The best novels that are stealth environmental histories

Julie Cohn Author Of The Grid: Biography of an American Technology
By Julie Cohn

The Books I Picked & Why

Death Comes for the Archbishop

By Willa Cather

Book cover of Death Comes for the Archbishop

Why this book?

Every book by Willa Cather is worth a read for her beautiful evocation of places, times, and people. Death Comes for the Archbishop is a fictionalized biography of two Roman Catholic priests dispatched to New Mexico in the 1850s to serve the newly established diocese in this newly annexed region of the United States. The heart of the story is the way in which each of the men evolve and adapt to a world utterly unlike the European urban centers they have left behind. In Cather’s hands, the landscape quickly becomes a third principal character. I was struck by how effectively she portrayed change in the natural world, as generations of humans made their livings across the region; and how the deserts and mesas persisted, despite the encroachments of a modernizing America.

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Their Eyes Were Watching God

By Zora Neale Hurston

Book cover of Their Eyes Were Watching God

Why this book?

Hurston’s riveting book explores the extraordinary experiences of a Black woman living in the 1930s rural south. With vernacular language, compelling characters, and lively dialogue, Hurston’s protagonist, Janie, tells her story of love and tragedy. Every episode is embroidered with the vegetation, humidity, waterways, and soil of central and northern Florida. The land-based work of former slaves forms the spine of the story, and a hurricane triggers the culminating crisis of Janie’s life. Through this work of fiction, one grasps essential themes of environmental history: human labor intertwined with the land, altered ecosystems, gendered experiences of nature, and the tight link between natural disasters and social inequities. 

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Angle of Repose

By Wallace Stegner

Book cover of Angle of Repose

Why this book?

An “angle of repose” is the steepest angle at which loose material, such as sand, can be piled without slumping. Stegner chose an explicit term of geology and soils science as the metaphor for this love story. His protagonists, a restless miner and his Yankee wife, dwell in the mountains of California, Colorado, and Mexico as they build, betray, and somehow sustain their marriage. Stegner evokes the voracious appetite of the mining companies, the destruction caused by mining operations, the challenges of living on mountain edges, and the sharp beauty of western North America, all central themes of environmental history.

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The Lady in the Lake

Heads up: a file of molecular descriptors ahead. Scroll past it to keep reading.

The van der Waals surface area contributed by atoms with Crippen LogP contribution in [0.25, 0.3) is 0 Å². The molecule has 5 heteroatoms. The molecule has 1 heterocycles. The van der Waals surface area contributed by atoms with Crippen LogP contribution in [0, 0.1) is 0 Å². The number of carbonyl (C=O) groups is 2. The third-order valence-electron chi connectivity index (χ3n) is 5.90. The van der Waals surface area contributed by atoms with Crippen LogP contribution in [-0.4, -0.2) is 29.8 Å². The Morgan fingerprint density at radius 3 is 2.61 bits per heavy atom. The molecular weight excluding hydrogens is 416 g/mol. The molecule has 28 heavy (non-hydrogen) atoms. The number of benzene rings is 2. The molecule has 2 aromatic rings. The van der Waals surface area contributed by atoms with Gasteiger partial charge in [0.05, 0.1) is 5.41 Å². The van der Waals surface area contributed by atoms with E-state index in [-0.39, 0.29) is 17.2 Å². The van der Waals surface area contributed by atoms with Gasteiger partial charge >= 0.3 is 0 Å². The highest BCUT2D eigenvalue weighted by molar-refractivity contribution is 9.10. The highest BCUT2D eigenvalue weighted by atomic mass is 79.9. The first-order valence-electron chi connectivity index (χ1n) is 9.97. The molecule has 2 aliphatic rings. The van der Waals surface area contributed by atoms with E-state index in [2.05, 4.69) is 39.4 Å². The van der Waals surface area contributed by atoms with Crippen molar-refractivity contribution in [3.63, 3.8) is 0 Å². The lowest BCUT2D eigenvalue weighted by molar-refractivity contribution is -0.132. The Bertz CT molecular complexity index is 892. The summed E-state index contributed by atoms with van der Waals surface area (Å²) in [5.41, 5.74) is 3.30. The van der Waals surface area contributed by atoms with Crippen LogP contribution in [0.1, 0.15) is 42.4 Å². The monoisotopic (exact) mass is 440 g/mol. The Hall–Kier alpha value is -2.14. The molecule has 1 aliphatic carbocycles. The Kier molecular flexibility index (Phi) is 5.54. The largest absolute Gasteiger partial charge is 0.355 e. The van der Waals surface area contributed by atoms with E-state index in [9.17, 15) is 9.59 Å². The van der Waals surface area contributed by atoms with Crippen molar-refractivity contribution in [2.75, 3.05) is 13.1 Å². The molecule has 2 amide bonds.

By Raymond Chandler

Book cover of The Lady in the Lake

Why this book?

What is more fun than reading a gritty noir detective story set in Los Angeles in the mid-twentieth century? Chandler’s book takes the reader in and around the City of Angels in 1942, as the film industry booms, the suburbs expand, the air grows polluted, and nearby mountains beckon. Yet the titular lake sits behind a federal dam, protected by US Army patrols, as World War II encroaches. While following Chandler’s characters as they enacted their tale of murders, sordid affairs, and dirty money, I was struck by the environmental story unfolding. Urban sprawl, networked infrastructure, reconstructed waterways, and diminishing opportunities to commune with nature – these are core issues of the 20th-century transformation of the US landscape.

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Lot: Stories

By Bryan Washington

Book cover of Lot: Stories

Why this book?

As a longtime resident of Houston, of course, I must include a book about this unusual place! Washington’s characters lead difficult lives, his narrative is tough, and sometimes his geographical references are misleading. Nonetheless, each episode (which unfolds on a particular lot or spot in Houston) captures the experience of living in the Bayou City – the traffic, the summer weather, the slow-moving waterways, the unruly weed patches, the architecture, the neatly maintained neighborhoods, and the mix of cultures from around the world. Houston was transformed from prairie, swamp, and piney woods to a landscaped metropolis by wildcatters, entrepreneurs, scientists, workers, creatives, and others. Washington’s stories evoke this dynamic human/environment connection throughout. 

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